Robusta and Arabica are simply the 2 main species of the coffee plant. Arabica is thought to be indigenous to Arabia and grows best at higher altitudes with shade and rainfall required, thus tending to be a little more expensive than the easier to grow Robusta. Arabica now accounts for the majority of coffee consumed, because the flavour is smooth and has a natural sweetness, with chocolate and berry undertones, whereas robusta can be quite bitter with a slightly burnt after taste - but is higher in caffeine and produces a better crema in an espresso.

    What sort of grind should I buy – I know there are different grades. Or should I buy beans?
    If you are an occasional coffee drinker then you probably don’t have a coffee bean grinder, in which case, the grind to buy depends on how you intend to brew your coffee. A French Press or Cafetiere requires a course grind and a longer brew, whilst making in the Turkish style means extra fine is required for this distinctive very strong brew. Do make sure you keep your ground coffee in a cool, dark place, well wrapped up. A coffee grinder can be good investment that allows you to buy beans which stay fresher for longer.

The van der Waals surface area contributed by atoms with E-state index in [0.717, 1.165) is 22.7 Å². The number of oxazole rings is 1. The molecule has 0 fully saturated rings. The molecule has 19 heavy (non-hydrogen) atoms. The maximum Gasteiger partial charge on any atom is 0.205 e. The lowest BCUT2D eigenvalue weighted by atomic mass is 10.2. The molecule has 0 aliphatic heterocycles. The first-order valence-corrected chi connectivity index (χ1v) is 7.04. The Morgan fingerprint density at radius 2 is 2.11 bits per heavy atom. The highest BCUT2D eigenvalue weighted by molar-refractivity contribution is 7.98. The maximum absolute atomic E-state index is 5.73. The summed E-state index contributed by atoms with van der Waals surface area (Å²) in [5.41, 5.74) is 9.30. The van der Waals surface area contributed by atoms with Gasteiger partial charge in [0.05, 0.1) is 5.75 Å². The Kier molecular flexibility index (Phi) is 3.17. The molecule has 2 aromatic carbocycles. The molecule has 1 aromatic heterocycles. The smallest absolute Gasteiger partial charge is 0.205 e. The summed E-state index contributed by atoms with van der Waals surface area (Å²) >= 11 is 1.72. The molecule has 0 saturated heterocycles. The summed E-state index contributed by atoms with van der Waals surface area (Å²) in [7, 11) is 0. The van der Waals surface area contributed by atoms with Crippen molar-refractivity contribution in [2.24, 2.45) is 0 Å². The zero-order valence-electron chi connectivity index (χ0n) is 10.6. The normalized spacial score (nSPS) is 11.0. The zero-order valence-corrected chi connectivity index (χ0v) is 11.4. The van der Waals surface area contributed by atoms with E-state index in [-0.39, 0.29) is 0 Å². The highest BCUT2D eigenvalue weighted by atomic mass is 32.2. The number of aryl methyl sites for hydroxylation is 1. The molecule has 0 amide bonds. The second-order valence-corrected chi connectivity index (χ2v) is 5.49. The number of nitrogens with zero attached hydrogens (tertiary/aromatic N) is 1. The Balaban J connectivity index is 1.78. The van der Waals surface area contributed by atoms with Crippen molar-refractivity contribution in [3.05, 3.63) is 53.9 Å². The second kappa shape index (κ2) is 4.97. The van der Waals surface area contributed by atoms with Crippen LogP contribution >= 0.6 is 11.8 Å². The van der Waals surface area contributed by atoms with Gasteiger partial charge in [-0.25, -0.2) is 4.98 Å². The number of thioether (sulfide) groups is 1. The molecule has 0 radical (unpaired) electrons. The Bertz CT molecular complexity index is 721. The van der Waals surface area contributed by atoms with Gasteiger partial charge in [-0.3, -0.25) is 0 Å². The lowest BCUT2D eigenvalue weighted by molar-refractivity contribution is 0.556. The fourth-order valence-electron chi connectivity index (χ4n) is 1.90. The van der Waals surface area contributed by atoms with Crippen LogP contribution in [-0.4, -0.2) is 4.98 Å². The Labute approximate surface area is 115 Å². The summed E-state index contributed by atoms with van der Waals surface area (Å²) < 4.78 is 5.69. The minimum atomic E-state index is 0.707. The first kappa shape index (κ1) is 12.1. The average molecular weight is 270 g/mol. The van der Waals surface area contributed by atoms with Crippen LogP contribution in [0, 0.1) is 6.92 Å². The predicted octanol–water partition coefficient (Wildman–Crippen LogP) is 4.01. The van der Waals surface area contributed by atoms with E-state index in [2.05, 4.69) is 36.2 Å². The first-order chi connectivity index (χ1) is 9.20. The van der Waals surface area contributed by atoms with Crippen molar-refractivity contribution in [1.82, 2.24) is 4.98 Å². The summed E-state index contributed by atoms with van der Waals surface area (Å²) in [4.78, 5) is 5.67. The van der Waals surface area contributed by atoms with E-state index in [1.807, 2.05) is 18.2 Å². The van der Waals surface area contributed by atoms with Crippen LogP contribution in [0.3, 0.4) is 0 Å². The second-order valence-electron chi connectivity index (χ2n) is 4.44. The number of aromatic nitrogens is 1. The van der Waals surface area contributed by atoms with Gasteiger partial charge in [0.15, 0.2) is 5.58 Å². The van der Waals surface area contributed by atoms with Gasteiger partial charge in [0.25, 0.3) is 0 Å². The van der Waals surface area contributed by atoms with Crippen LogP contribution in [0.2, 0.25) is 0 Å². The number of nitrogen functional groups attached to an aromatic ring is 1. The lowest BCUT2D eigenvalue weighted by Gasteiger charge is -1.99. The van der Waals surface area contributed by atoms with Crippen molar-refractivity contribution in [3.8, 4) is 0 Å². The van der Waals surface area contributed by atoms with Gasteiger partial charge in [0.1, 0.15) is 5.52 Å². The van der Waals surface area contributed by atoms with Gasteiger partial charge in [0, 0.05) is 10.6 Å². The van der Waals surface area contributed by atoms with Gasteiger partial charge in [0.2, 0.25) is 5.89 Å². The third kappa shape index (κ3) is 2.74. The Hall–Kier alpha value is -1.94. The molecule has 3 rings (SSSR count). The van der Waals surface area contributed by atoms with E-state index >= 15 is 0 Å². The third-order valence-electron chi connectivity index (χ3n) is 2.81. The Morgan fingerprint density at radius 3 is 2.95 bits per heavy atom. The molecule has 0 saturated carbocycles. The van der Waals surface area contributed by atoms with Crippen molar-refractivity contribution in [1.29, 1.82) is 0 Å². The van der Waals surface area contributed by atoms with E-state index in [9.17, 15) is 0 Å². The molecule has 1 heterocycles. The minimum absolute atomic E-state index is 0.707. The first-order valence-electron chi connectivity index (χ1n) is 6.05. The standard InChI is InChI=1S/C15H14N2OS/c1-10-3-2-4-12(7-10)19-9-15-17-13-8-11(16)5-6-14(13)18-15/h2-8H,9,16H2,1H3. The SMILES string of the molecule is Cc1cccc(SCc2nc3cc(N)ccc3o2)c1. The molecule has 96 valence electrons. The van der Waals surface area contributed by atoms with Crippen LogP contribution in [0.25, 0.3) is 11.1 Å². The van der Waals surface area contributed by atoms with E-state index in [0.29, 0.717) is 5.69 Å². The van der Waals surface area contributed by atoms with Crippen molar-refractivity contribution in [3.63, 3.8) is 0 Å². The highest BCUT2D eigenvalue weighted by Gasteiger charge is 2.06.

• Delivery & Returns

    UK Standard Delivery: £3.95
    UK Next Day Delivery (mainland UK only): £9.95 (Order before 12pm)
    International Delivery is available, please see our delivery page for details. For more information and Terms & Conditions, please see our Delivery page.